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Large-scale data mining of chemical-genetic data sets

Primary objective: to perform data mining on a real-world data set from a biology lab in the School of Biological Sciences with the aim to extract patterns that lead to hypotheses about mode of action of compounds and function of genes.

Functional genomic screens, especially in the budding yeast, generate huge amounts of data. The Tyers Lab (http://tyerslab.bio.ed.ac.uk/) lab generates chemical-genetic data to test the effect of small molecules on growth of different yeast deletion mutants. This data set combined with data published by other labs is a large enough data set for advanced data mining.

Possibilities for this data analysis range from different clustering algorithms to pattern matching and association analysis. It is also possible to include structural similarity calculation between compounds. This should lead to a definition of a set of chemical-genetic signatures that are associated with specific effects on eukaryotic cells (like novel detoxification pathways). Also, the biologists in the lab are looking for new hypotheses about the mode of action for compounds and about the function of yeast genes that are as yet uncharacterized (up to 1000 of the 6000 yeast genes are still uncharacterized).

This project expects from you:
- To identify the data mining procedure and algorithms suitable to extract patterns from these data.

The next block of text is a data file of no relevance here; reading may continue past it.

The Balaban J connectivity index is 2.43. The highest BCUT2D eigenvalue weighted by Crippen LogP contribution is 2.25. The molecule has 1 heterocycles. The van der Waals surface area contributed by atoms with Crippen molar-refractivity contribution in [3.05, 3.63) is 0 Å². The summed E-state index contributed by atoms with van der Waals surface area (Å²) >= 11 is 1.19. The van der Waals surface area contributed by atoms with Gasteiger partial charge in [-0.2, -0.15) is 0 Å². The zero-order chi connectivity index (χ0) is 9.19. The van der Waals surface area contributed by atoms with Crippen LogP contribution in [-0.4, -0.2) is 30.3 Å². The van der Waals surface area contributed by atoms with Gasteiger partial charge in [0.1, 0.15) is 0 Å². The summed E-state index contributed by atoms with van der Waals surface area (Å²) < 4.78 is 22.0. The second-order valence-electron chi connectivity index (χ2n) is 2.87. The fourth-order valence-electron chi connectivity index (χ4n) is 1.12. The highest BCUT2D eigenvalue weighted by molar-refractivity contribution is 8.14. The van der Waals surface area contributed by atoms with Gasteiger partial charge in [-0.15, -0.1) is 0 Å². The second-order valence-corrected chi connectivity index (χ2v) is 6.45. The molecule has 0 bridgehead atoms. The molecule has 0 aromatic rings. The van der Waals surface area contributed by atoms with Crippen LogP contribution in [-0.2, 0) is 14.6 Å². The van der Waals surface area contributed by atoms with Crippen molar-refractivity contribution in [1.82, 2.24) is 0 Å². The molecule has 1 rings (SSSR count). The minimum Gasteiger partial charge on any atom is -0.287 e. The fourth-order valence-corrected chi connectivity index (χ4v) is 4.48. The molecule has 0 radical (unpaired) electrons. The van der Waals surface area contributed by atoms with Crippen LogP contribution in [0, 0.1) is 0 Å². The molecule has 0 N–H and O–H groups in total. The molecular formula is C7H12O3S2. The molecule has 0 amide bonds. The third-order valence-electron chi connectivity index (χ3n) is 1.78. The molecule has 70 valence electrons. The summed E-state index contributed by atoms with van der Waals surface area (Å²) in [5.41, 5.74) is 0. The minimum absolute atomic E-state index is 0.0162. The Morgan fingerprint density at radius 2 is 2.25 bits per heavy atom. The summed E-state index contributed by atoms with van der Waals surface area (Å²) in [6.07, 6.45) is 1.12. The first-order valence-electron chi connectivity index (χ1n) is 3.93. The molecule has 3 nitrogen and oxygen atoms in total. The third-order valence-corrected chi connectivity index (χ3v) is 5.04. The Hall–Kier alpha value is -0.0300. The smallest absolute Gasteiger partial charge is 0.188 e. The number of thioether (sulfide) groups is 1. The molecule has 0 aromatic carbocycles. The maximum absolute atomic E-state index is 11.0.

- To identify solutions to handle the large amount of data (distributed computing paradigms such as MapReduce)
- To develop the data mining workflow using existing or new implementations
- To deliver this workflow in a way that they can interact and use it
as tool after the project.

Project status: 
Finished
Degree level: 
MSc
Background: 
Data mining / machine learning / data exploration essential. Distributed computing a major advantage. Experience with biology/bioinformatics desirable, but not essential as you can lean on the biologists' expertise.
Supervisors @ NeSC: 
Other supervisors: 
Jan Wildenhain, Tyers Lab, School of Biological Sciences (http://tyerslab.bio.ed.ac.uk/lisa/indPage.php?id=jwil315) Michaela Spitzer, Tyers Lab, School of Biological Sciences
Subject areas: 
Bioinformatics
Distributed Systems
Machine Learning/Neural Networks/Connectionist Computing
WWW Tools and Programming
Student project type: